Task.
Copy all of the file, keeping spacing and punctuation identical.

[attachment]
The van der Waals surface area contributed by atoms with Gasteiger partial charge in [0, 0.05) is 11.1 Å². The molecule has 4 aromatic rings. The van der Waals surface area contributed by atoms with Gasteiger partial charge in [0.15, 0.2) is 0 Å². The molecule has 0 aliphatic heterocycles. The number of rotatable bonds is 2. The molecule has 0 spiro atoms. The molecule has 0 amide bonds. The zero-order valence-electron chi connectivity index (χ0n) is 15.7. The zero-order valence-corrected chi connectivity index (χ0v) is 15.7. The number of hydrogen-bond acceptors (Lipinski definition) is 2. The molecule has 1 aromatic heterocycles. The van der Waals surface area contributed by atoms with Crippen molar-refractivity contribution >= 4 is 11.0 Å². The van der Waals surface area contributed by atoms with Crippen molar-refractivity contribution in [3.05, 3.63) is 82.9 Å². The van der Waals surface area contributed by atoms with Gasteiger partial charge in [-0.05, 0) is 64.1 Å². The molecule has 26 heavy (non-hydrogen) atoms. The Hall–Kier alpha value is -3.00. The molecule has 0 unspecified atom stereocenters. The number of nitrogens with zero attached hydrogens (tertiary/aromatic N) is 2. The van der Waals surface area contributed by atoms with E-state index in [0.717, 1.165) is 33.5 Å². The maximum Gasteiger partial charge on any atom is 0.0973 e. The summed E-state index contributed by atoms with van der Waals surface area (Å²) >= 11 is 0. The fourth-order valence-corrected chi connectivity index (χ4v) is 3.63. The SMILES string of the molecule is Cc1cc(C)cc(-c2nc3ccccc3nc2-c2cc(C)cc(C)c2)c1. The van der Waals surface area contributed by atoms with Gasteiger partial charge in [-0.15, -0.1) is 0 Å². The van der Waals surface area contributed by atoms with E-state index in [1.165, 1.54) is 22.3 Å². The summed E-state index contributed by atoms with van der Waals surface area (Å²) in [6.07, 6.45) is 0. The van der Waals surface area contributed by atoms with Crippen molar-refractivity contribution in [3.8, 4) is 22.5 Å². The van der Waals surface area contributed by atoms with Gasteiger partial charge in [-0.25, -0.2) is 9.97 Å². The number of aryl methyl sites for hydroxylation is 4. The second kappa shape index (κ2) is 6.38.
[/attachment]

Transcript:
The van der Waals surface area contributed by atoms with Gasteiger partial charge in [0, 0.05) is 11.1 Å². The molecule has 4 aromatic rings. The van der Waals surface area contributed by atoms with Gasteiger partial charge in [0.15, 0.2) is 0 Å². The molecule has 0 aliphatic heterocycles. The number of rotatable bonds is 2. The molecule has 0 spiro atoms. The molecule has 0 amide bonds. The zero-order valence-electron chi connectivity index (χ0n) is 15.7. The zero-order valence-corrected chi connectivity index (χ0v) is 15.7. The number of hydrogen-bond acceptors (Lipinski definition) is 2. The molecule has 1 aromatic heterocycles. The van der Waals surface area contributed by atoms with Crippen molar-refractivity contribution >= 4 is 11.0 Å². The van der Waals surface area contributed by atoms with Crippen molar-refractivity contribution in [3.05, 3.63) is 82.9 Å². The van der Waals surface area contributed by atoms with Gasteiger partial charge in [-0.05, 0) is 64.1 Å². The molecule has 26 heavy (non-hydrogen) atoms. The Hall–Kier alpha value is -3.00. The molecule has 0 unspecified atom stereocenters. The number of nitrogens with zero attached hydrogens (tertiary/aromatic N) is 2. The van der Waals surface area contributed by atoms with E-state index in [0.717, 1.165) is 33.5 Å². The maximum Gasteiger partial charge on any atom is 0.0973 e. The summed E-state index contributed by atoms with van der Waals surface area (Å²) >= 11 is 0. The fourth-order valence-corrected chi connectivity index (χ4v) is 3.63. The SMILES string of the molecule is Cc1cc(C)cc(-c2nc3ccccc3nc2-c2cc(C)cc(C)c2)c1. The van der Waals surface area contributed by atoms with Gasteiger partial charge in [-0.15, -0.1) is 0 Å². The van der Waals surface area contributed by atoms with E-state index in [1.165, 1.54) is 22.3 Å². The summed E-state index contributed by atoms with van der Waals surface area (Å²) in [6.07, 6.45) is 0. The van der Waals surface area contributed by atoms with Crippen molar-refractivity contribution in [3.8, 4) is 22.5 Å². The van der Waals surface area contributed by atoms with Gasteiger partial charge in [-0.25, -0.2) is 9.97 Å². The number of aryl methyl sites for hydroxylation is 4. The second kappa shape index (κ2) is 6.38.